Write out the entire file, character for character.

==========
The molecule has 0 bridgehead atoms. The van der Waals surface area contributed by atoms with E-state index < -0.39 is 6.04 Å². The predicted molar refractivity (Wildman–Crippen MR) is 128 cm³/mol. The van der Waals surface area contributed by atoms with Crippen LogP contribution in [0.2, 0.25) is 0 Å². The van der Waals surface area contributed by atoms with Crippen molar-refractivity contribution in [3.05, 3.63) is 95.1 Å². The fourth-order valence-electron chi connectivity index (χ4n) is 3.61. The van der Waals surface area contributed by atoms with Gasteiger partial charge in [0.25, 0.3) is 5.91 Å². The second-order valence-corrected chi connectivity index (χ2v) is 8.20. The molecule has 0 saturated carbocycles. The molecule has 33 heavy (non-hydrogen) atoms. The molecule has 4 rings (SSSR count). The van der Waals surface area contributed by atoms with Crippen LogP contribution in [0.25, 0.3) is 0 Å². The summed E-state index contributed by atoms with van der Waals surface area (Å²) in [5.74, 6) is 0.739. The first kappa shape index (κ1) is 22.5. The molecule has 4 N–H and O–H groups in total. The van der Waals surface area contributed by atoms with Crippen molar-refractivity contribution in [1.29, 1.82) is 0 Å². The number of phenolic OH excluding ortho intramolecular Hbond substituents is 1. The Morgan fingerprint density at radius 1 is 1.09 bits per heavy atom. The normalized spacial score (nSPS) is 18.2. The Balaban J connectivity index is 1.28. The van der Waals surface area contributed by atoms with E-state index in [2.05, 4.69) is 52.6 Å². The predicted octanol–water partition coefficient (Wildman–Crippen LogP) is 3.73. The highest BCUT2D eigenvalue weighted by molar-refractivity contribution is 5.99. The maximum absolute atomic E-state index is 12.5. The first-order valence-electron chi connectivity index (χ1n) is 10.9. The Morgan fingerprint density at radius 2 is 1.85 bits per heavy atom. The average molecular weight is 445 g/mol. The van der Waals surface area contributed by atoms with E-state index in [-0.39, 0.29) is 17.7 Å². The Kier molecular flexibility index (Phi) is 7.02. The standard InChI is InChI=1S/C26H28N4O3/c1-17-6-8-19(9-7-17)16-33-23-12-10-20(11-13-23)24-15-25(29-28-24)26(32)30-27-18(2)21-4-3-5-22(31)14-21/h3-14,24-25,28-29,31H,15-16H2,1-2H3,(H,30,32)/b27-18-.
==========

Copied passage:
The molecule has 0 bridgehead atoms. The van der Waals surface area contributed by atoms with E-state index < -0.39 is 6.04 Å². The predicted molar refractivity (Wildman–Crippen MR) is 128 cm³/mol. The van der Waals surface area contributed by atoms with Crippen LogP contribution in [0.2, 0.25) is 0 Å². The van der Waals surface area contributed by atoms with Crippen molar-refractivity contribution in [3.05, 3.63) is 95.1 Å². The fourth-order valence-electron chi connectivity index (χ4n) is 3.61. The van der Waals surface area contributed by atoms with Gasteiger partial charge in [0.25, 0.3) is 5.91 Å². The second-order valence-corrected chi connectivity index (χ2v) is 8.20. The molecule has 0 saturated carbocycles. The molecule has 33 heavy (non-hydrogen) atoms. The molecule has 4 rings (SSSR count). The van der Waals surface area contributed by atoms with Crippen LogP contribution in [0.25, 0.3) is 0 Å². The summed E-state index contributed by atoms with van der Waals surface area (Å²) in [5.74, 6) is 0.739. The first kappa shape index (κ1) is 22.5. The molecule has 4 N–H and O–H groups in total. The van der Waals surface area contributed by atoms with Crippen molar-refractivity contribution in [1.29, 1.82) is 0 Å². The number of phenolic OH excluding ortho intramolecular Hbond substituents is 1. The Morgan fingerprint density at radius 1 is 1.09 bits per heavy atom. The normalized spacial score (nSPS) is 18.2. The Balaban J connectivity index is 1.28. The van der Waals surface area contributed by atoms with E-state index in [2.05, 4.69) is 52.6 Å². The predicted octanol–water partition coefficient (Wildman–Crippen LogP) is 3.73. The highest BCUT2D eigenvalue weighted by molar-refractivity contribution is 5.99. The maximum absolute atomic E-state index is 12.5. The first-order valence-electron chi connectivity index (χ1n) is 10.9. The Morgan fingerprint density at radius 2 is 1.85 bits per heavy atom. The average molecular weight is 445 g/mol. The van der Waals surface area contributed by atoms with E-state index in [-0.39, 0.29) is 17.7 Å². The Kier molecular flexibility index (Phi) is 7.02. The standard InChI is InChI=1S/C26H28N4O3/c1-17-6-8-19(9-7-17)16-33-23-12-10-20(11-13-23)24-15-25(29-28-24)26(32)30-27-18(2)21-4-3-5-22(31)14-21/h3-14,24-25,28-29,31H,15-16H2,1-2H3,(H,30,32)/b27-18-.